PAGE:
Up today is a relatively simple combination of grilled chicken breast, roasted red potatoes, and steamed broccoli. Doesn't sound like much, but one of the biggest takeaways we hope you get from this feature is that eating healthy, performance- and physique-friendly meals doesn't have to be complicated.
Ok, here we go!
Cafe Mocha Grilled Chicken Breast
Chicken breast can be a challenging dish to keep interesting, because even some of the best seasonings can get a little bit stale if you use them all the time. I was looking for something new and remembered that the combination of coffee and cacao had come up in a steak dry rub that we had tried a while back, and it was fantastic. I couldn't find the original recipe so I dialed up my friend Google to see what I could find, made a couple of small changes, and came up with this:
3lbs boneless, skinless chicken breast (we use frozen Perdue chicken breast from Costco because they're a bit thinner and cook better on the grill than thick pieces, but you could easily use thick breast and just butterfly it before you put the dry rub on)
3tbsp coffee grounds
1tbsp raw cacao powder (we have Nativas in our cupboard but any 100% cacao will do)
2 packets of Truvia (we were out of pure stevia powder but a pinch of it would work just as well)
1tsp cayenne pepper
I just added all of the dry ingredients into a small Pyrex dish and mixed it by putting the lid on and shaking it. I used paper towels to pat all of the chicken dry, then put them in a big glass dish and added about 1 1/2 tbsp of the seasoning mix and mixed it with my hands until everything was covered well. I let it sit while I heated up the grill (I do 5 minutes on high heat). Then I dropped the heat down to medium and did 5-6 minutes per side on the chicken breast, then let it rest for a good 10 minutes on a cutting board before trying to cut it. Don't cut it right away or you'll let all of the juice run out of it and you'll just end up with dry chicken. Use a food thermometer if you're not confident it's cooked through all the way and it should temp at 165 degrees.
Parsley Roasted Red Potatoes
This has been my go-to for potatoes of any color for a while now. Pretty sure that my inspiration for using parsley as the base herb for the seasoning was from the time I spent in high school working at a buffet restaurant where they had sliced parsley potatoes as one of their sides. Granted, I don't soak them in a tub of butter/lard/margarine/whatever they were using but the 16-year-old version of me remembers them being awesome and I was never wrong about anything when I was 16.
As a note, you may notice that most of the recipes use pretty big batch sizes because we go through a ton of food at our house. You can scale these up or down pretty easily if it's just for you, or if you aren't looking to get 10 meals out of a single dish.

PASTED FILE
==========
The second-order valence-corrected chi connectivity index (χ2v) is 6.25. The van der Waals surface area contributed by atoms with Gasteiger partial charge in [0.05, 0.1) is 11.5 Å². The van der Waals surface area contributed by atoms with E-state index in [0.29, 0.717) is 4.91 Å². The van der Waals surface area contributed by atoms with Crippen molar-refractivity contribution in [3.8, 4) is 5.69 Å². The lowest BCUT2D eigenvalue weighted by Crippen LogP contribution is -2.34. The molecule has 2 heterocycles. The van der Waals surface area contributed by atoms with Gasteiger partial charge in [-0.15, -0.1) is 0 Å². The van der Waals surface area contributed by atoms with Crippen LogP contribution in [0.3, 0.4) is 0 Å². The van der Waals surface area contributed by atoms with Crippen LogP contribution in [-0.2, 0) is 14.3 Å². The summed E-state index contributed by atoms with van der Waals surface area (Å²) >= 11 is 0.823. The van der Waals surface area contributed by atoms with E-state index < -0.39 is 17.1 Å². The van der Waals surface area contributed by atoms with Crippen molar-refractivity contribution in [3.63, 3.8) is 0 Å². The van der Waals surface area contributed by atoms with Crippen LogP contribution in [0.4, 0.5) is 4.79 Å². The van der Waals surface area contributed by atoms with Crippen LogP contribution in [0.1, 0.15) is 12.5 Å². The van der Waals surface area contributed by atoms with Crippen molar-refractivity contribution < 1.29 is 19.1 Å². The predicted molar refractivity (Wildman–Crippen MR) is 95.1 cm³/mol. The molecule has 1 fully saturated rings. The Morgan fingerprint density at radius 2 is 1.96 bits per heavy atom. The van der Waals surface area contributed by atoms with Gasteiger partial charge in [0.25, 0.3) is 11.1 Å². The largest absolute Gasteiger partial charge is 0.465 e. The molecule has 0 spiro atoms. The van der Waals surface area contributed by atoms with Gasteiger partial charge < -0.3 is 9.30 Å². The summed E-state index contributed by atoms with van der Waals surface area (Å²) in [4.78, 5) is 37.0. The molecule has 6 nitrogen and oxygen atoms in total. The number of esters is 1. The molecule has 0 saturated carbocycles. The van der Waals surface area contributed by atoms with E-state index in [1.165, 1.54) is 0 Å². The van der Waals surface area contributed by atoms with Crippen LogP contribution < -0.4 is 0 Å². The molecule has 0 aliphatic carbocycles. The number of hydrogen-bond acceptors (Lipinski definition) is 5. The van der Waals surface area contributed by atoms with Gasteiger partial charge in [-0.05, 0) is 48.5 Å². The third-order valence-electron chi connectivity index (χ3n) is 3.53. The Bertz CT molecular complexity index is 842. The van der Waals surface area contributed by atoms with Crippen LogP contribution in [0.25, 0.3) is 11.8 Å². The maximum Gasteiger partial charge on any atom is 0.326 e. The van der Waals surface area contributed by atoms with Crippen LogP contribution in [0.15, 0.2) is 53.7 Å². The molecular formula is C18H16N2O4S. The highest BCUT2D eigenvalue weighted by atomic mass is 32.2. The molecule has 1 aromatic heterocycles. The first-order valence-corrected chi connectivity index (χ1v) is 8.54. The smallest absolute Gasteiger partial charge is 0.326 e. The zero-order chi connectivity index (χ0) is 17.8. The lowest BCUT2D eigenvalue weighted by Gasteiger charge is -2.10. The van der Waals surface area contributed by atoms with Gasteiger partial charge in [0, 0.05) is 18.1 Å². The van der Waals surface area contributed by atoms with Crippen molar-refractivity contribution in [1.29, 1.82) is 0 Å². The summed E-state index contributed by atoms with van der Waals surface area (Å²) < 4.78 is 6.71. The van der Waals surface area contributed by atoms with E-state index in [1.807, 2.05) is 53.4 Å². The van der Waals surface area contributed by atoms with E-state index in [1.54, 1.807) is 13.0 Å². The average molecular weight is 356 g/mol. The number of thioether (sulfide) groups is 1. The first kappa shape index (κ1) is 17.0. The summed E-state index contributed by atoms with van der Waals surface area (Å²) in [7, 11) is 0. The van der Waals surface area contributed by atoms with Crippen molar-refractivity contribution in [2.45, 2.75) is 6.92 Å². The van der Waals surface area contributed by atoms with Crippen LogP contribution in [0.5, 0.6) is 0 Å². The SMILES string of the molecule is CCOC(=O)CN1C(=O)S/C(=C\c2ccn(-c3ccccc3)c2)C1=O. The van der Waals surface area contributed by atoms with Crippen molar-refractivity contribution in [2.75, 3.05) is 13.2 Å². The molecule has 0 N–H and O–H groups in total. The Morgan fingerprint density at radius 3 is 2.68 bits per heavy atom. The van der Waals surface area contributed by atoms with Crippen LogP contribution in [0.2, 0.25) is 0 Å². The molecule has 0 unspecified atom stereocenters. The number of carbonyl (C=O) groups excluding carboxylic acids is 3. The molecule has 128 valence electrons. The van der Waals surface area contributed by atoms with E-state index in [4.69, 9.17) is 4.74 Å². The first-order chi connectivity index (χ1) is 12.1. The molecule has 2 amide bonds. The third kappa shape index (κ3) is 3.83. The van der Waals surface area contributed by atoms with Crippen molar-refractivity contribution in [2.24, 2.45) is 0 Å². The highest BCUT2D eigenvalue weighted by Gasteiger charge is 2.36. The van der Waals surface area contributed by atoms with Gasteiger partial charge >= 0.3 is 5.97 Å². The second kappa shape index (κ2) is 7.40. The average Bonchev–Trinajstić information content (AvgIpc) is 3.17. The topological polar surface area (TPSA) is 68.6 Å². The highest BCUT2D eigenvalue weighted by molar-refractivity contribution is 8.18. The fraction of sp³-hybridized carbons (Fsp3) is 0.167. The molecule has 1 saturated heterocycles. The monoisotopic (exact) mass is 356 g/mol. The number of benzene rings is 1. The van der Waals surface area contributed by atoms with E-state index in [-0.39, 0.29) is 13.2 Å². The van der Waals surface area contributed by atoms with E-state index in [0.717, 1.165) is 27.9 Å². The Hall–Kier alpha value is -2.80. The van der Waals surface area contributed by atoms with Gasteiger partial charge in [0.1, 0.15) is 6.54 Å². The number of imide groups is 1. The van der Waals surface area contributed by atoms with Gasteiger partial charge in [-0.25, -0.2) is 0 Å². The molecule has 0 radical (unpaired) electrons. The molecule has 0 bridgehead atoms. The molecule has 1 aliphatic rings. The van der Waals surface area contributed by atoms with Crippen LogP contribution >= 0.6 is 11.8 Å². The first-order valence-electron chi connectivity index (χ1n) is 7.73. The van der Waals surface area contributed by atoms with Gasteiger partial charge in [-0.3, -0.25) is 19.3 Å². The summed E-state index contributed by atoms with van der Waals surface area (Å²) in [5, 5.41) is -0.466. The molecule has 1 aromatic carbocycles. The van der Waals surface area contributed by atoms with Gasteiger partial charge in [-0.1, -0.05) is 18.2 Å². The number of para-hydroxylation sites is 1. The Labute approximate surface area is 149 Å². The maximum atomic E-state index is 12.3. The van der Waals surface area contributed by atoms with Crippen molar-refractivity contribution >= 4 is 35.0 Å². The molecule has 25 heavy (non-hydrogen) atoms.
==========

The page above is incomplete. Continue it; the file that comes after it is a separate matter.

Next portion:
5lbs red potatoes (or Russett, or yellow, or purple, or whatever color floats your boat)
1 1/2 tbsp grass-fed butter or extra-virgin coconut oil
2tbsp dried parsley
1tsp dried basil (optional but I like the combo of this with the parsley)
1tsp garlic powder
1tsp sea salt
Preheat your oven to 400 degrees. Cut your potatoes into wedges – cut your potato in half, then cut that in half, then cut that in half. Boom, WEDGED.
Melt your butter or coconut oil in a small dish, then add the dry spices and mix. You can coat your potatoes one of two ways:
Put your potato wedges in a large bowl and pour the seasoning mix over top, then mix and coat with your hands. Then transfer to a baking sheet (we've begun putting a sheet of parchment paper on the baking sheet first lately as it keeps the bottoms from burning and it speeds up the cleanup when you're done)
Be lazy like I am and skip the bowl all together. I just throw the potatoes onto the parchment paper as I'm slicing them and then pour the mix over that once I'm done, and mix with my hands.
Roast at 400 degrees for an hour (less if you're not doing 5lbs of potatoes, but they should pierce easily with a fork).
Not going to lie – we do mostly frozen broccoli from Costco because it's a) cheaper, and b) I hate trimming fresh broccoli.
Put a sauce pan on medium high heat on your stove top and let it heat for a minute or two before you add the broccoli. NOTE: if you're doing fresh broccoli, add a little bit of water to the bottom of the dish, just enough so that the bottom of the pan is coated with water (1/8" maybe? Just don't drown your broccoli). Get the water to start bubbling before you add the broccoli.
You can add whatever spices you want, but this is what I used:
2lbs frozen broccoli
1/2 tsp cumin
1/2 tsp sage
1/4 tsp garlic powder
Put a lid on the pan and steam it until it pierces with a fork but don't let it get soggy. Somewhere around the 8-10 minute mark seems to work the best but it depends on how much you're making and how hot your stove top's burners are.